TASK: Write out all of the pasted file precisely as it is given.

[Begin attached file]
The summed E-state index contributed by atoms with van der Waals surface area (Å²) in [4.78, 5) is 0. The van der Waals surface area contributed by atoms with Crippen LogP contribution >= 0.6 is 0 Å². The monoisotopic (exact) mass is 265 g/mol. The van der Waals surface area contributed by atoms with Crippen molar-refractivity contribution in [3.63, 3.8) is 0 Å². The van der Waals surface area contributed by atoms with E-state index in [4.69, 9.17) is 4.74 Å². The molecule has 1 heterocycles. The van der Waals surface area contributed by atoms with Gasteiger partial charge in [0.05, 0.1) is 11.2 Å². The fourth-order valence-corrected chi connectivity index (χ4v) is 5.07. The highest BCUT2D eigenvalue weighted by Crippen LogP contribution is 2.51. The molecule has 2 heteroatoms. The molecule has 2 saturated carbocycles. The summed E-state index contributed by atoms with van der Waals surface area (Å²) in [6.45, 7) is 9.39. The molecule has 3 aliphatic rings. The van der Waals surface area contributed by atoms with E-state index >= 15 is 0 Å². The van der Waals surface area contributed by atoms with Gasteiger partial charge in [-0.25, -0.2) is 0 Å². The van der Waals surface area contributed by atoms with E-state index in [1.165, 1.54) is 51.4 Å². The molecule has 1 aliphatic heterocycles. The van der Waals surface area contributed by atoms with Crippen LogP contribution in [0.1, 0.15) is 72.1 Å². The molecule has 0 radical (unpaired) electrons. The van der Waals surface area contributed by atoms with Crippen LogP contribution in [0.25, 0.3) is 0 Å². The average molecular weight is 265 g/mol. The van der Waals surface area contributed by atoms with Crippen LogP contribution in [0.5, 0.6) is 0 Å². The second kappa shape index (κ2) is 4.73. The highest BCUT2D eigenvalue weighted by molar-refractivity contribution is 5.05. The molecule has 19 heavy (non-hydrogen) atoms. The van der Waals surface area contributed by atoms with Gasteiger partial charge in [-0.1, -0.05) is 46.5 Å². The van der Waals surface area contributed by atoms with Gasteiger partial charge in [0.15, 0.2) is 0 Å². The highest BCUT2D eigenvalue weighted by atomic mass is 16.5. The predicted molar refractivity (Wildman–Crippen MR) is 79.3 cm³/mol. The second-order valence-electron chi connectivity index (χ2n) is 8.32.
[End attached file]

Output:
The summed E-state index contributed by atoms with van der Waals surface area (Å²) in [4.78, 5) is 0. The van der Waals surface area contributed by atoms with Crippen LogP contribution >= 0.6 is 0 Å². The monoisotopic (exact) mass is 265 g/mol. The van der Waals surface area contributed by atoms with Crippen molar-refractivity contribution in [3.63, 3.8) is 0 Å². The van der Waals surface area contributed by atoms with E-state index in [4.69, 9.17) is 4.74 Å². The molecule has 1 heterocycles. The van der Waals surface area contributed by atoms with Gasteiger partial charge in [0.05, 0.1) is 11.2 Å². The fourth-order valence-corrected chi connectivity index (χ4v) is 5.07. The highest BCUT2D eigenvalue weighted by Crippen LogP contribution is 2.51. The molecule has 2 heteroatoms. The molecule has 2 saturated carbocycles. The summed E-state index contributed by atoms with van der Waals surface area (Å²) in [6.45, 7) is 9.39. The molecule has 3 aliphatic rings. The van der Waals surface area contributed by atoms with E-state index >= 15 is 0 Å². The van der Waals surface area contributed by atoms with Gasteiger partial charge in [-0.25, -0.2) is 0 Å². The van der Waals surface area contributed by atoms with E-state index in [1.165, 1.54) is 51.4 Å². The molecule has 1 aliphatic heterocycles. The van der Waals surface area contributed by atoms with Crippen LogP contribution in [0.1, 0.15) is 72.1 Å². The molecule has 0 radical (unpaired) electrons. The van der Waals surface area contributed by atoms with Crippen LogP contribution in [0.25, 0.3) is 0 Å². The average molecular weight is 265 g/mol. The van der Waals surface area contributed by atoms with Crippen LogP contribution in [0.5, 0.6) is 0 Å². The second kappa shape index (κ2) is 4.73. The highest BCUT2D eigenvalue weighted by molar-refractivity contribution is 5.05. The molecule has 19 heavy (non-hydrogen) atoms. The van der Waals surface area contributed by atoms with Gasteiger partial charge in [-0.1, -0.05) is 46.5 Å². The van der Waals surface area contributed by atoms with Gasteiger partial charge in [0.15, 0.2) is 0 Å². The highest BCUT2D eigenvalue weighted by atomic mass is 16.5. The predicted molar refractivity (Wildman–Crippen MR) is 79.3 cm³/mol. The second-order valence-electron chi connectivity index (χ2n) is 8.32.